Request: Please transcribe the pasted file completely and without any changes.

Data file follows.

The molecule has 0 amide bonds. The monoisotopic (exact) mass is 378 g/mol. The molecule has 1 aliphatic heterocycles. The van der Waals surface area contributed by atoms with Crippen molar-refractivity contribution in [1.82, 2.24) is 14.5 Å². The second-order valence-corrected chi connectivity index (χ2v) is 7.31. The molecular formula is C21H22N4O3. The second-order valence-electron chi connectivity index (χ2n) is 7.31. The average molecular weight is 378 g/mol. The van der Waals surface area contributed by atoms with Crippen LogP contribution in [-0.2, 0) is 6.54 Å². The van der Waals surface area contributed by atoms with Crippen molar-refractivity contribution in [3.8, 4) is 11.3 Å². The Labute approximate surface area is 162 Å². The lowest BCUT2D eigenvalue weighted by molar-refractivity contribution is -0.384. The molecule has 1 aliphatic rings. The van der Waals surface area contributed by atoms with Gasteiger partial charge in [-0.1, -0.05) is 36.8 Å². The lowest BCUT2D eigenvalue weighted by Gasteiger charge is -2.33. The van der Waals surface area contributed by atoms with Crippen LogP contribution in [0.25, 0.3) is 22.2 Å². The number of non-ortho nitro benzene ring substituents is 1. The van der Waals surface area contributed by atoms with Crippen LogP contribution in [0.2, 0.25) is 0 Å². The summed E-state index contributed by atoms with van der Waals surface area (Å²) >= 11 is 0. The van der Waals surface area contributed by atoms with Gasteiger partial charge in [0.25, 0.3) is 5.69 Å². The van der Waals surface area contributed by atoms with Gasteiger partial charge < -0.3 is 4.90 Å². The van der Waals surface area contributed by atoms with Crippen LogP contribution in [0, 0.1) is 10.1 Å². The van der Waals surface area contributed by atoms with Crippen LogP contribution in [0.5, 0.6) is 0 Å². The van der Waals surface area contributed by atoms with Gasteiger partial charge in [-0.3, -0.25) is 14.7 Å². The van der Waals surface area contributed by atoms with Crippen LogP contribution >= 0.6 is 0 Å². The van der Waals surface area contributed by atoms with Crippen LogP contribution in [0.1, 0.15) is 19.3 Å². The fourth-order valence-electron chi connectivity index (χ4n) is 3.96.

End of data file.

The molecule has 0 amide bonds. The monoisotopic (exact) mass is 378 g/mol. The molecule has 1 aliphatic heterocycles. The van der Waals surface area contributed by atoms with Crippen molar-refractivity contribution in [1.82, 2.24) is 14.5 Å². The second-order valence-corrected chi connectivity index (χ2v) is 7.31. The molecular formula is C21H22N4O3. The second-order valence-electron chi connectivity index (χ2n) is 7.31. The average molecular weight is 378 g/mol. The van der Waals surface area contributed by atoms with Crippen LogP contribution in [-0.2, 0) is 6.54 Å². The van der Waals surface area contributed by atoms with Crippen molar-refractivity contribution in [3.8, 4) is 11.3 Å². The Labute approximate surface area is 162 Å². The lowest BCUT2D eigenvalue weighted by molar-refractivity contribution is -0.384. The molecule has 1 aliphatic rings. The van der Waals surface area contributed by atoms with Gasteiger partial charge in [-0.1, -0.05) is 36.8 Å². The lowest BCUT2D eigenvalue weighted by Gasteiger charge is -2.33. The van der Waals surface area contributed by atoms with Crippen LogP contribution in [0.25, 0.3) is 22.2 Å². The number of non-ortho nitro benzene ring substituents is 1. The van der Waals surface area contributed by atoms with Crippen LogP contribution in [0.2, 0.25) is 0 Å². The summed E-state index contributed by atoms with van der Waals surface area (Å²) >= 11 is 0. The van der Waals surface area contributed by atoms with Gasteiger partial charge in [0.25, 0.3) is 5.69 Å². The van der Waals surface area contributed by atoms with Gasteiger partial charge < -0.3 is 4.90 Å². The van der Waals surface area contributed by atoms with Crippen LogP contribution in [0, 0.1) is 10.1 Å². The van der Waals surface area contributed by atoms with Crippen LogP contribution in [0.5, 0.6) is 0 Å². The van der Waals surface area contributed by atoms with Gasteiger partial charge in [-0.3, -0.25) is 14.7 Å². The van der Waals surface area contributed by atoms with Crippen LogP contribution >= 0.6 is 0 Å². The van der Waals surface area contributed by atoms with Crippen LogP contribution in [0.1, 0.15) is 19.3 Å². The fourth-order valence-electron chi connectivity index (χ4n) is 3.96.